Mayo Clinic Proceedings is a monthly peer-reviewed medical journal that publishes original articles and reviews dealing with clinical and laboratory medicine, clinical research, basic science research and clinical epidemiology. Proceedings is sponsored by the Mayo Foundation for Medical Education and Research as part of its commitment to physician education. It publishes submissions from authors worldwide. The journal has been published for more than 80 years and has a circulation of 130,000. Articles are available at mayoclinicproceedings.org.

About Mayo Clinic

Mayo Clinic is a nonprofit organization committed to clinical practice, education and research, providing expert, whole-person care to everyone who needs healing. For more information, visit http://www.mayoclinic.org/about-mayo-clinic or http://newsnetwork.mayoclinic.org/.

Mayo Clinic

Related Mayo Clinic Articles from Brightsurf:

Mayo Clinic-led study links obesity with pancreatitis
A study by researchers at Mayo Clinic in Arizona published in the The Journal of Clinical Investigation has found that obesity is not only implicated in chronic diseases such as diabetes, but also in sudden-onset diseases such as pancreatitis.

Mayo Clinic researchers clarify how cells defend themselves from viruses
A protein known to help cells defend against infection also regulates the form and function of mitochondria, according to a new paper in Nature Communications.

Mayo Clinic study looks at changes in outcomes for coronary revascularization
The most common type of heart disease -- coronary artery disease -- affects 6.7% of adults and accounts for 20% of 2 in 10 deaths of adults under age 65.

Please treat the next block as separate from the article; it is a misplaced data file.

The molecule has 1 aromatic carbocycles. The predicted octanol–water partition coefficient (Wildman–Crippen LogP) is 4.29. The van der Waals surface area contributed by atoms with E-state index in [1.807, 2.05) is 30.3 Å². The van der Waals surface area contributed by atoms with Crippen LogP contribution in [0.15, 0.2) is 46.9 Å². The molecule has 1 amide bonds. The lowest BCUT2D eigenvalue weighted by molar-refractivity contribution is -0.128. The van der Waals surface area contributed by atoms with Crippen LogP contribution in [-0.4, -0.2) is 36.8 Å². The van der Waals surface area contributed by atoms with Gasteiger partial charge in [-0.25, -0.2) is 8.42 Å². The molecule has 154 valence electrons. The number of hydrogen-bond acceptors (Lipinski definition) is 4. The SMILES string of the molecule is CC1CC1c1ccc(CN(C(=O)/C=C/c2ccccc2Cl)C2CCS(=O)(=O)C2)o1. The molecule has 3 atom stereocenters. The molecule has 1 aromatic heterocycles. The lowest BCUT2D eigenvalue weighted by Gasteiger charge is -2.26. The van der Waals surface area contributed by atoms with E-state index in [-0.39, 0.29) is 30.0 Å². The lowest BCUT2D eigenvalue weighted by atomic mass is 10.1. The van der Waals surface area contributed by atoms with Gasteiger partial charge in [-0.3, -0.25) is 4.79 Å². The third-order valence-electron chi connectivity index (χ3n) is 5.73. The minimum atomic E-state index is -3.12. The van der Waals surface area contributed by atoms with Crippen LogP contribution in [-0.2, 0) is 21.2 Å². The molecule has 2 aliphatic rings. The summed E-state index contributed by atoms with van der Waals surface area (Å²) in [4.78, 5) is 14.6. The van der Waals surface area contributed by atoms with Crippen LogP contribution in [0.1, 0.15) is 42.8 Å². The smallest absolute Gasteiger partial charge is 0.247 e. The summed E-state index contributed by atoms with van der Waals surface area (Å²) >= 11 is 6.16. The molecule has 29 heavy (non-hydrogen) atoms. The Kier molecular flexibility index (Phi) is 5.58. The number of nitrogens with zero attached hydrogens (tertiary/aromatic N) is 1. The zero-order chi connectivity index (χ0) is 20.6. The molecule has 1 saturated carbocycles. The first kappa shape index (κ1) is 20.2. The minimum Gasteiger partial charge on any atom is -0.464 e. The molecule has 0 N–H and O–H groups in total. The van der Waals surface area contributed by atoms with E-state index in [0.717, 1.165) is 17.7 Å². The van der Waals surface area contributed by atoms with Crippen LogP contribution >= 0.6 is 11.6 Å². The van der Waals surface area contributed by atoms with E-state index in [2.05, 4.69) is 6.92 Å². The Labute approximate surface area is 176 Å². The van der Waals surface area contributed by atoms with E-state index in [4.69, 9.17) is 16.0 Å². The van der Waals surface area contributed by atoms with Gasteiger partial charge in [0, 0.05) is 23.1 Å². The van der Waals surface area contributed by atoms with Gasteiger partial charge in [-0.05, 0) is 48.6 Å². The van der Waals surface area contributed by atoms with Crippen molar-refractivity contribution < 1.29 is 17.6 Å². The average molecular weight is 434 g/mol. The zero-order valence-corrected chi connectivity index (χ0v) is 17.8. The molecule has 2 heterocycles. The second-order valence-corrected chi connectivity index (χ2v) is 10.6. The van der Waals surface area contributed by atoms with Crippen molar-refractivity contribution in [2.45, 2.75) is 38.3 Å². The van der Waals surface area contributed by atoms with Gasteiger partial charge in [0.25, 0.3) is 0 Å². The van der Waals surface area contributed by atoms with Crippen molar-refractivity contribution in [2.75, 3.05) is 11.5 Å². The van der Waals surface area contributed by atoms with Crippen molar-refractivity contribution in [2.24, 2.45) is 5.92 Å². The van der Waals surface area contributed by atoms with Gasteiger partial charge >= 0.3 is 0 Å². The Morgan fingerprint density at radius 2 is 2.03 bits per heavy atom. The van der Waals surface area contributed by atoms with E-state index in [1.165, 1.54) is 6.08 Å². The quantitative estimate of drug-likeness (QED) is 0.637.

Mayo Clinic researchers review modern cases of leprosy
Leprosy has a history that has spanned centuries and societies across the globe.

Kidney stones on the rise, Mayo Clinic study finds
Kidney stones are a painful health condition, often requiring multiple procedures at great discomfort to the patient.

Mayo Clinic researchers demonstrate value of second opinions
Many patients come to Mayo Clinic for a second opinion or diagnosis confirmation before treatment for a complex condition.

Mayo Clinic researchers clarify chemo resistance, and perhaps a new therapy
Mayo Clinic scientists have identified a specific protein implicated in drug resistance, as well as a possible therapeutic tool.

Mayo Clinic researchers identify therapy
Mayo Clinic researchers have found that an experimental drug, LCL161, stimulates the immune system, leading to tumor shrinkage in patients affected by multiple myeloma.

Mayo Clinic researchers uncover new agents
Mayo Clinic researchers have uncovered three new agents to add to the emerging repertoire of drugs that aim to delay the onset of aging by targeting senescent cells -- cells that contribute to frailty and other age-related conditions.

Mayo Clinic: Reversing physician burnout, using nine strategies to promote well-being
Researchers at Mayo Clinic have been documenting the rise and costs of physician burnout for more than a decade.

Read More: Mayo Clinic News and Mayo Clinic Current Events
Brightsurf.com is a participant in the Amazon Services LLC Associates Program, an affiliate advertising program designed to provide a means for sites to earn advertising fees by advertising and linking to Amazon.com.